Click the link to start from the beginning and understand what my thoughts are behind starting this project…
Just a reminder, that I am not leaving any of these pieces out in nature. I’m not littering or impacting the environment, in fact all the above pieces were made with the same piece of clay I reclaimed each day. Hope you’re enjoying these fleeting installations and remember to pack your trash too!
Click the link to start from the beginning and understand what my thoughts are behind starting this project…
Since I’ve been asked by quite a few people (including a park ranger), I just want to clarify that I am not leaving any of these pieces out in nature. I’m not littering or impacting the environment, in fact all the above pieces were made with the same piece of clay I reclaimed each day. Hope you’re enjoying these fleeting installations and remember to pack your trash too!
Well, these are definitely weird and perplexing times. As everyone around the world is trying to reinvent the way that they do their jobs, care for their families and go about their day, we are doing the same by reworking all of our plans for this year.
Right now we should be driving through the desert of Baja, eating fish tacos on fresh made tortillas and swimming in warm waters, but we’re not. I had hoped to create some works at the Taller de Terreno studio as we camped out on our adjacent property in Todos Santos, but that’s not happening either. Our multi-month North America road trip has been rerouted to only include the US, not Mexico or Canada and rather than go see art and cultural events in cities while visiting with friends, we plan to stay out in nature instead. And this isn’t necessarily a bad thing, but a lesson in how to make flexibility the key to our planning these days.
Please note: Before you say ‘Why are they traveling at all?’, if you don’t know this already, we live full time in our converted, self-contained van, so technically we are staying home, our home just happens to be wherever we park it. That said, we are being responsible in our travel, only getting groceries as needed, no campgrounds, hotels, restaurants and we’re staying away from crowds. Luckily we are set up to stay out in nature like this for a long time.
Ok, so with that note out of the way, what exactly IS my plan to create art in the time of Coronavirus? Before we left the studio, I loaded up the van with a few bags of clay and some tools to make some art on the go. Taking inspiration from nature and really connecting to a sense of place, I plan to create small, ephemeral, site-specific works in nature. I’ll be documenting them and then removing them (no littering in nature!). I’m intrigued to see how these installations will simultaneously document where we go in our travels and how i respond to those places from a creative perspective. Maybe all of the images will all end up in a book in the end – we’ll see! I’ll post the photos on my Instagram feed and here on the ‘the dirt’ in weekly posts. Hope you enjoy this process and hope you are all staying healthy out there!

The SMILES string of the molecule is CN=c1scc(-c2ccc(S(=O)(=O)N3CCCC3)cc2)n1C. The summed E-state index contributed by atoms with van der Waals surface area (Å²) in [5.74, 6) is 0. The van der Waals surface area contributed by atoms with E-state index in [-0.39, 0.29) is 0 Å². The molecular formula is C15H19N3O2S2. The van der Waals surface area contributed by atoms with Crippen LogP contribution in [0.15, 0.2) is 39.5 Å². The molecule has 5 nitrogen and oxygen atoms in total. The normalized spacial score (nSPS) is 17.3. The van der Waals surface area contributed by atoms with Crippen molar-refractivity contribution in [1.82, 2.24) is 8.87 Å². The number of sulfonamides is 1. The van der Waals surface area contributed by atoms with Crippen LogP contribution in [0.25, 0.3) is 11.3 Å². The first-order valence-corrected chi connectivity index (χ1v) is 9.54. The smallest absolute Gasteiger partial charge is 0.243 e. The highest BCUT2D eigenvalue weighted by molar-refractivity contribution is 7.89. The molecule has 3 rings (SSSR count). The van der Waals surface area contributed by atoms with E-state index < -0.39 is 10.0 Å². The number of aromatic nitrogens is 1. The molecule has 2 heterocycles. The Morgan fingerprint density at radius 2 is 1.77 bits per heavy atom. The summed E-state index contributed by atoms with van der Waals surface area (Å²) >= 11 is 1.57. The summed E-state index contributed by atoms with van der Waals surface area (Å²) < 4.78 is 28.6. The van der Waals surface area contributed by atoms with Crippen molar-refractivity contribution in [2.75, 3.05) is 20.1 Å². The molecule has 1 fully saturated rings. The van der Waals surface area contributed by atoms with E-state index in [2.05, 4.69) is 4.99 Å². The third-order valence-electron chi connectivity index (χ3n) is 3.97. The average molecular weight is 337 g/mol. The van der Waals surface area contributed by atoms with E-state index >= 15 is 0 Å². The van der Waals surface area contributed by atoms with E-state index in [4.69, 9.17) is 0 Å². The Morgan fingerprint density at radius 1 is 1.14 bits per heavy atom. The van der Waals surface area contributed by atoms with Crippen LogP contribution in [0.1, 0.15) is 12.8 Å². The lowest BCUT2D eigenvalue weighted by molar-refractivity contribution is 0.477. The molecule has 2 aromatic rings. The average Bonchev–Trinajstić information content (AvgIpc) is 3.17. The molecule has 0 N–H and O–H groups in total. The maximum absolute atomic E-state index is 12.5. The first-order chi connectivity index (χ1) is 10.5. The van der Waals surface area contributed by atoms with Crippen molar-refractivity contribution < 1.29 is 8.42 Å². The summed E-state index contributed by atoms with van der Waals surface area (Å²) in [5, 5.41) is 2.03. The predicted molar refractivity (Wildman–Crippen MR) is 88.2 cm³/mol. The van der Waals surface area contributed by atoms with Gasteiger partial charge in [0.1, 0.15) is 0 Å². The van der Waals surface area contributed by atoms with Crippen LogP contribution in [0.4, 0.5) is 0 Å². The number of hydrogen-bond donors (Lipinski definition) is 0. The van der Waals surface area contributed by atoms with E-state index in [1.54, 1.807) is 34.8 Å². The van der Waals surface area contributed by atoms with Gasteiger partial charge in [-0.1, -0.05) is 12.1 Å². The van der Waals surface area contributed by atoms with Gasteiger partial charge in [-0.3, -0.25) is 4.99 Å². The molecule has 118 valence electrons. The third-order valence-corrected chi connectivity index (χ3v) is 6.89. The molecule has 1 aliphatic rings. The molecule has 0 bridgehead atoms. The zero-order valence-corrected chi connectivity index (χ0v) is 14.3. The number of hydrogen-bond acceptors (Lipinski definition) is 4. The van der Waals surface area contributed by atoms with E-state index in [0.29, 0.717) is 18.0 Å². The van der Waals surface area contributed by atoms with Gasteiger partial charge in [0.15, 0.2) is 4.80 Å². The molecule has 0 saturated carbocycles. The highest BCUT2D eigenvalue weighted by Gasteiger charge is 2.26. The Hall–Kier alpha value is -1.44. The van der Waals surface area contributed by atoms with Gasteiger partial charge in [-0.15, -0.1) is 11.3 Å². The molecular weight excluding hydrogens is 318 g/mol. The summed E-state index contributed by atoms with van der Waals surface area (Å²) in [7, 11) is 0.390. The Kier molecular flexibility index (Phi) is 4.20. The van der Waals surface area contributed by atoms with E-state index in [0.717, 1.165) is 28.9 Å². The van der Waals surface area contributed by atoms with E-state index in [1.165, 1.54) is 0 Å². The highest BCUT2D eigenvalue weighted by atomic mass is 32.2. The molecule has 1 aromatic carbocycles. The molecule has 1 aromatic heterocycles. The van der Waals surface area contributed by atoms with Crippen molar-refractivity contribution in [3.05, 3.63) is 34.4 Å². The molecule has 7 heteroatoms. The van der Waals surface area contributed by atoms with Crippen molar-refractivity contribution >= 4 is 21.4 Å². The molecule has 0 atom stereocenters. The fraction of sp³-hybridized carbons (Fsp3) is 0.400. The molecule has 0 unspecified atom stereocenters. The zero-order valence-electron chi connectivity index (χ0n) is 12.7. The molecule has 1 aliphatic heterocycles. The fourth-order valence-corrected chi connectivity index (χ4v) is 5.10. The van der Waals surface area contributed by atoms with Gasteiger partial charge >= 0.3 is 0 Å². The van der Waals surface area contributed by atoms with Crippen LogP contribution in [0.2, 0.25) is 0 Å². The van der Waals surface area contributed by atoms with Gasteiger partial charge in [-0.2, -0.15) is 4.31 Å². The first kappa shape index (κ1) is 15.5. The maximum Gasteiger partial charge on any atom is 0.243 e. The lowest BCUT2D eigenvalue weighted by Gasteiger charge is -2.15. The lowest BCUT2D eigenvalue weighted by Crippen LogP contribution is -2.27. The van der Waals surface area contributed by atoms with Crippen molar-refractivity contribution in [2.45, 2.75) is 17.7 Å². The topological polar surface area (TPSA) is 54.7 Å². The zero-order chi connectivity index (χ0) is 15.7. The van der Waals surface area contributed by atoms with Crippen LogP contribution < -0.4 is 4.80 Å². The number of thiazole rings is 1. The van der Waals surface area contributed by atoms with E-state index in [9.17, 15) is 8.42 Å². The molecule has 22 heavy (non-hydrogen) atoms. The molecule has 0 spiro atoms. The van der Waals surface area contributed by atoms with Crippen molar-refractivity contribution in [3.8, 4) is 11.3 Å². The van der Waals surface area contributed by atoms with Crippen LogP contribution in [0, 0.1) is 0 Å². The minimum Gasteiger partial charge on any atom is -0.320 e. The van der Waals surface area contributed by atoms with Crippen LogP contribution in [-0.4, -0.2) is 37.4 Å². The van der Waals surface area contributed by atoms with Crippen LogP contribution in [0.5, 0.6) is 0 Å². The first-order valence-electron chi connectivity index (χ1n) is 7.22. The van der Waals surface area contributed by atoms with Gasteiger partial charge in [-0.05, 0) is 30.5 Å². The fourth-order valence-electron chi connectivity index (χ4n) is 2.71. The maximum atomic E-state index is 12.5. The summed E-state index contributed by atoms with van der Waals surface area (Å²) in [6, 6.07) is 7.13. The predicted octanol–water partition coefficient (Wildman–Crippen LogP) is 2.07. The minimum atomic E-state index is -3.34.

On the recommendation of a friend we ventured out to Naoshima Island, taking every possible means of public transportation to get there but as the brochure says – if you like art, architecture and nature, then this is your place – and it totally was. The island is dotted with site specific, modern, minimalist sculptures and museums all of which play with the natural beauty of the island and the South Seto Sea.
Many of the indoor places you were not allowed to take photos, so there is a lot that is not pictured here, which was honestly kind of nice to just experience the spaces and the art. They also timed the entrances into spaces so that you could enjoy them as they were intended rather than in a space squished with tourists from wall to wall. I imagine that if the Louve showed the Mona Lisa in this way, it would be a completely different experience viewing her. It was a good reminder that slowing down and focusing on what you are seeing is way more important than getting that perfect photo.
We also visited the Shigaraki Ceramic Cultural Park which was a little bit of a research trip for me. The have a very coveted residency program there I would love to apply for at some point in the next few years. So I reached out to my circle of clay friends and was able to meet with the program director to get a tour of the studios, kilns and the grounds. Now that I’ve been there, and seen how amazing their facilities are, I want to go even more! Fingers crossed for this in the future.
By now, we are actually back in California, and in-between saying hi to everyone that we’ve missed for months and going through our ridiculous pile of mail, we already planning our next adventure. Next up is a North America road trip, so stay tuned for more art, studio visits and a little bit of actual art making. Thanks for joining me on this amazing adventure!
Japan has been on my mind for 20+ years, I have no idea why it took that long for me to finally get my body here. Even after all that anticipation, it did not disappoint.
We flew into Tokyo, took in the sites and the food! We were here during the off season, which meant that we kind of got the best of both worlds. Beautiful snowy days when we ventured up into the mountains in Nagano and we got the first hints of spring with premature cherry trees starting to blossom in the city. It was not hard to find beauty here.
The Tokyo National Museum houses some of the oldest ceramics I’ve ever seen, the horse is from 500AD and the vessels are from 11,000-7,000BC, the forms and decoration are striking. The history of clay here is real and humbling. Juxtapose that with the modern crowdsourced art project my husband was adding to – Tokyo has got it all. Being able to buzz around the country on the Shinkansen we adventured all over and eventually worked our way south to Kyoto.